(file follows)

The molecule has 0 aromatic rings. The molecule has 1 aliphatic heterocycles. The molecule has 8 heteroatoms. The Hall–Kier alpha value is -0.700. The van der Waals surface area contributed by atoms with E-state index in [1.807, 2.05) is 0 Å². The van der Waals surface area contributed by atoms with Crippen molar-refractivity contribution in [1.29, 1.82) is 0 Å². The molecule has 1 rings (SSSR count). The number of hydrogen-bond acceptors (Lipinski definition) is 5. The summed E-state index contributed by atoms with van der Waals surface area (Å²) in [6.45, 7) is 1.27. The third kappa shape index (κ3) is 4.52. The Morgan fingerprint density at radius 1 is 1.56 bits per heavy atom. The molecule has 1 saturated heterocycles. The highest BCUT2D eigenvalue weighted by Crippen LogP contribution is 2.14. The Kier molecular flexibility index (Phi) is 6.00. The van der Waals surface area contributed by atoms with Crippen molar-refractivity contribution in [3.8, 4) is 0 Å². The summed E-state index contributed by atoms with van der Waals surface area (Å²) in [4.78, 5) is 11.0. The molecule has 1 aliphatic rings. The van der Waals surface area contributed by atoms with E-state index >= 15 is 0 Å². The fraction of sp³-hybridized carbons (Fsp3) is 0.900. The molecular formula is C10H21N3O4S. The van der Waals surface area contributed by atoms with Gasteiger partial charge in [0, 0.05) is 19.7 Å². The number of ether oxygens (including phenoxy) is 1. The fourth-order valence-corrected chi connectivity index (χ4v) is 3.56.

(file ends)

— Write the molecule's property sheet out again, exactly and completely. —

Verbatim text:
The molecule has 0 aromatic rings. The molecule has 1 aliphatic heterocycles. The molecule has 8 heteroatoms. The Hall–Kier alpha value is -0.700. The van der Waals surface area contributed by atoms with E-state index in [1.807, 2.05) is 0 Å². The van der Waals surface area contributed by atoms with Crippen molar-refractivity contribution in [1.29, 1.82) is 0 Å². The molecule has 1 rings (SSSR count). The number of hydrogen-bond acceptors (Lipinski definition) is 5. The summed E-state index contributed by atoms with van der Waals surface area (Å²) in [6.45, 7) is 1.27. The third kappa shape index (κ3) is 4.52. The Morgan fingerprint density at radius 1 is 1.56 bits per heavy atom. The molecule has 1 saturated heterocycles. The highest BCUT2D eigenvalue weighted by Crippen LogP contribution is 2.14. The Kier molecular flexibility index (Phi) is 6.00. The van der Waals surface area contributed by atoms with Crippen molar-refractivity contribution in [3.8, 4) is 0 Å². The summed E-state index contributed by atoms with van der Waals surface area (Å²) in [4.78, 5) is 11.0. The molecule has 1 aliphatic rings. The van der Waals surface area contributed by atoms with E-state index >= 15 is 0 Å². The fraction of sp³-hybridized carbons (Fsp3) is 0.900. The molecular formula is C10H21N3O4S. The van der Waals surface area contributed by atoms with Gasteiger partial charge in [0, 0.05) is 19.7 Å². The number of ether oxygens (including phenoxy) is 1. The fourth-order valence-corrected chi connectivity index (χ4v) is 3.56.